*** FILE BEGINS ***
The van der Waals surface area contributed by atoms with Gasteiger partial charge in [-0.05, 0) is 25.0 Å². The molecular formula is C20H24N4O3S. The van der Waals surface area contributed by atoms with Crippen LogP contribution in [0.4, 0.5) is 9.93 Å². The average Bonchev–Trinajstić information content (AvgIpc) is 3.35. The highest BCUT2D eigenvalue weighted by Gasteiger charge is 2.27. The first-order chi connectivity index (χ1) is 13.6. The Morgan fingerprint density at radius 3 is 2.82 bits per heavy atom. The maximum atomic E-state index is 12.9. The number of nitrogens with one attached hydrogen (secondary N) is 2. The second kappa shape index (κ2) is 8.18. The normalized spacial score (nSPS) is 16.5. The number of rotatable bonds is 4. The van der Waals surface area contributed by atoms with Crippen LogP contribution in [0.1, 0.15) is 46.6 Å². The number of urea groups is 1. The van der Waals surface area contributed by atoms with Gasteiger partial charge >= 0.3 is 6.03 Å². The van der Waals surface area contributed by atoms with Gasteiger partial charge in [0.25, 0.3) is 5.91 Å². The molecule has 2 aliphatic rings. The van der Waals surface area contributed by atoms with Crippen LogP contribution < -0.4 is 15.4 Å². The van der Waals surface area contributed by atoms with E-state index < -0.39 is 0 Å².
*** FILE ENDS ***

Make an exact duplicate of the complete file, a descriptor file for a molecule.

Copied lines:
The van der Waals surface area contributed by atoms with Gasteiger partial charge in [-0.05, 0) is 25.0 Å². The molecular formula is C20H24N4O3S. The van der Waals surface area contributed by atoms with Crippen LogP contribution in [0.4, 0.5) is 9.93 Å². The average Bonchev–Trinajstić information content (AvgIpc) is 3.35. The highest BCUT2D eigenvalue weighted by Gasteiger charge is 2.27. The first-order chi connectivity index (χ1) is 13.6. The Morgan fingerprint density at radius 3 is 2.82 bits per heavy atom. The maximum atomic E-state index is 12.9. The number of nitrogens with one attached hydrogen (secondary N) is 2. The second kappa shape index (κ2) is 8.18. The normalized spacial score (nSPS) is 16.5. The number of rotatable bonds is 4. The van der Waals surface area contributed by atoms with Crippen LogP contribution in [0.1, 0.15) is 46.6 Å². The number of urea groups is 1. The van der Waals surface area contributed by atoms with Gasteiger partial charge >= 0.3 is 6.03 Å². The van der Waals surface area contributed by atoms with Gasteiger partial charge in [0.25, 0.3) is 5.91 Å². The molecule has 2 aliphatic rings. The van der Waals surface area contributed by atoms with Crippen LogP contribution < -0.4 is 15.4 Å². The van der Waals surface area contributed by atoms with E-state index < -0.39 is 0 Å².